Without further ado, here is the second of the two articles in issue 23:2 of TOCHI that delves into the issues and challenges raised by mixed-reality spaces — again, from a unique perspective.

 

IN THE SPOTLIGHT, Part 2:

Accessible Play In Everyday Spaces: Mixed Reality Gaming For Adult Powered Wheelchair Users

One of the things that’s all too easy to forget in the excitement about location-sensing and ubiquitous computing is that the mobility of the user is taken for granted.

But for many individuals, simply getting around can be a huge challenge, and the continual status of diverse end-users as an afterthought in design is an unpleasant truth that requires all of us would-be interaction designers to take a very hard look in the mirror indeed.

Something most people don’t know about me is that my first wife died at the age of 29. For about the last six months of her life, she was largely confined to a wheelchair and needed oxygen everywhere she went. Yet she was vivacious and extremely bright, and had just finished her master’s degree. While I was on travel she went on a job interview. She arrived only to discover that from the lobby, a grand staircase led to her interviews on the second floor. The building was in an office park with no elevators.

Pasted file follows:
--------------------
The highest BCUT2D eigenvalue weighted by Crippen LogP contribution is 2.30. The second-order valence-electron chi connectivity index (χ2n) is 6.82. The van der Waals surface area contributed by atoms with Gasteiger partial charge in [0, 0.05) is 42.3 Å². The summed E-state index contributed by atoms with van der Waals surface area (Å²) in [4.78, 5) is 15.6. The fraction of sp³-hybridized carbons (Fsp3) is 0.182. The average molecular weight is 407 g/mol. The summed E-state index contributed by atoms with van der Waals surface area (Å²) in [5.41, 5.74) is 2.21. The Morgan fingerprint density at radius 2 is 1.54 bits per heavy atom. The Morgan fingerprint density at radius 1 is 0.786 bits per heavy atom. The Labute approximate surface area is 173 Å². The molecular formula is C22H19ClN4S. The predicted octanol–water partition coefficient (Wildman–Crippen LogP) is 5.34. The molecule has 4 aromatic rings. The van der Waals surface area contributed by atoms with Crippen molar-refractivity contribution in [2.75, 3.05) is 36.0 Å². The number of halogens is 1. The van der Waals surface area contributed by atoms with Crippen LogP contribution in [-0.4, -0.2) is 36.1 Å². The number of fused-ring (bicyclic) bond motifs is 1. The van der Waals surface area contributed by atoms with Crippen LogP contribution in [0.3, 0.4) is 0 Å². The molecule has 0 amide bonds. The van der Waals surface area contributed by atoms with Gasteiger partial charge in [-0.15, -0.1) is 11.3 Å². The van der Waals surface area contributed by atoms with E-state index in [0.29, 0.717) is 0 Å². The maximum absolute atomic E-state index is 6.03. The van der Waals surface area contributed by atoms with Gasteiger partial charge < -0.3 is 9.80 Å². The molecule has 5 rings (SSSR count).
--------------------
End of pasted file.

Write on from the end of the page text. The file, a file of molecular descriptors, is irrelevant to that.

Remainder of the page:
I still remember vividly how she described that staircase, looming before her like an immense cliff.

Thus I was very happy to see this article run through the gauntlet of the rigorous TOCHI peer-review process and come out the other end as a wonderful contribution that is the first to address the social entertainment needs of adult powered chair users in a social and mobile game setting, namely a mixed reality implementation of capture-the-flag.

The article contains a number of perspectives and insights that really make one stop and take notice. For example, a strong theme that emerged was the desire not only for accessible entertainment, but also inclusive play with non-powered chair users, such as friends and family. The power of the activity to arouse the curiosity of bystanders and make them want to participate, as well, was also noted.

The purposeful moving-about engendered by the game was very freeing for the participants, but what perhaps most struck me in the entire article was a comment from the mother of one participant. While thrilled to see her daughter enjoying herself and engaging with others on this occasion, the mother reported that otherwise her daughter “mostly stays at home by herself.”

Perhaps this article can be the first small step towards righting this injustice.

The article concludes with an informative set of theoretically- and empirically-informed guidelines for includifying (or making inclusive) games originally designed for people without disabilities, through the use of technological augmentations such as mixed reality. And although there is obviously still a very long way to go in these directions, it was heartening to see some concrete progress in the form of this TOCHI contribution.

 

Katie Seaborn, Jamal Edey, Gregory Dolinar, Margot Whitfield, Paula Gardner, Carmen Branje, and Deborah Fels. 2016. Accessible Play in Everyday Spaces: Mixed Reality Gaming for Adult Powered Chair Users. ACM Trans. Comput.-Hum. Interact. 23, 2, Article 6 (April 2016), 28 pages.
DOI= http://dx.doi.org/10.1145/2893182